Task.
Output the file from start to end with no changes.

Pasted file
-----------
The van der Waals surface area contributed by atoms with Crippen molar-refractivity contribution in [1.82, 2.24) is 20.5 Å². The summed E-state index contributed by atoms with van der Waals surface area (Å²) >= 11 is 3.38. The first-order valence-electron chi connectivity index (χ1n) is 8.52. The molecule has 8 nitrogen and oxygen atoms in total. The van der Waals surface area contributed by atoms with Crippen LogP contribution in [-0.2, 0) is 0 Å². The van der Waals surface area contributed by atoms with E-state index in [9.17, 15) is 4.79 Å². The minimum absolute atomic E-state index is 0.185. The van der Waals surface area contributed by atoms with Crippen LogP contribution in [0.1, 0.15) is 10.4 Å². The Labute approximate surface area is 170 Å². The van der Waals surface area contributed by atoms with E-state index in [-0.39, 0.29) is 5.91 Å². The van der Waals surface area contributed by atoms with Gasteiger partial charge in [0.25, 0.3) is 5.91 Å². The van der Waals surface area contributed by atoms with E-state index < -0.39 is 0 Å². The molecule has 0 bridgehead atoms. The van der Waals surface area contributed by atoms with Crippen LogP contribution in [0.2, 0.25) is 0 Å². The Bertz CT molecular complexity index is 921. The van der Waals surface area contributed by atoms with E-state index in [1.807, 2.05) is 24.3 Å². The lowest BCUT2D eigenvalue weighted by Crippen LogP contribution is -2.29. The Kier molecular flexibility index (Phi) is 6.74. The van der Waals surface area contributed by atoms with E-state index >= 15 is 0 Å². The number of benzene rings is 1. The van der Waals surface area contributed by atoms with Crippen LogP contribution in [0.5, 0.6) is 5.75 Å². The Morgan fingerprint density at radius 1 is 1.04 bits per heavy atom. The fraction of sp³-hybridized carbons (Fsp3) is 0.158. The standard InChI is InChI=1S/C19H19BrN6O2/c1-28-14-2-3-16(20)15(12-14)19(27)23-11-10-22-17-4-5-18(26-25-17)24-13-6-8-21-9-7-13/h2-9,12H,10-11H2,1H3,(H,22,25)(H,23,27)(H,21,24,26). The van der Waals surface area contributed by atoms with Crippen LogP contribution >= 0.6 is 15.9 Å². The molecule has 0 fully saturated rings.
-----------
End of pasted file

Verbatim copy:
The van der Waals surface area contributed by atoms with Crippen molar-refractivity contribution in [1.82, 2.24) is 20.5 Å². The summed E-state index contributed by atoms with van der Waals surface area (Å²) >= 11 is 3.38. The first-order valence-electron chi connectivity index (χ1n) is 8.52. The molecule has 8 nitrogen and oxygen atoms in total. The van der Waals surface area contributed by atoms with Crippen LogP contribution in [-0.2, 0) is 0 Å². The van der Waals surface area contributed by atoms with E-state index in [9.17, 15) is 4.79 Å². The minimum absolute atomic E-state index is 0.185. The van der Waals surface area contributed by atoms with Crippen LogP contribution in [0.1, 0.15) is 10.4 Å². The Labute approximate surface area is 170 Å². The van der Waals surface area contributed by atoms with E-state index in [-0.39, 0.29) is 5.91 Å². The van der Waals surface area contributed by atoms with Gasteiger partial charge in [0.25, 0.3) is 5.91 Å². The van der Waals surface area contributed by atoms with E-state index < -0.39 is 0 Å². The molecule has 0 bridgehead atoms. The van der Waals surface area contributed by atoms with Crippen LogP contribution in [0.2, 0.25) is 0 Å². The Bertz CT molecular complexity index is 921. The van der Waals surface area contributed by atoms with E-state index in [1.807, 2.05) is 24.3 Å². The lowest BCUT2D eigenvalue weighted by Crippen LogP contribution is -2.29. The Kier molecular flexibility index (Phi) is 6.74. The van der Waals surface area contributed by atoms with E-state index >= 15 is 0 Å². The number of benzene rings is 1. The van der Waals surface area contributed by atoms with Crippen LogP contribution in [0.5, 0.6) is 5.75 Å². The Morgan fingerprint density at radius 1 is 1.04 bits per heavy atom. The fraction of sp³-hybridized carbons (Fsp3) is 0.158. The standard InChI is InChI=1S/C19H19BrN6O2/c1-28-14-2-3-16(20)15(12-14)19(27)23-11-10-22-17-4-5-18(26-25-17)24-13-6-8-21-9-7-13/h2-9,12H,10-11H2,1H3,(H,22,25)(H,23,27)(H,21,24,26). The van der Waals surface area contributed by atoms with Crippen LogP contribution >= 0.6 is 15.9 Å². The molecule has 0 fully saturated rings.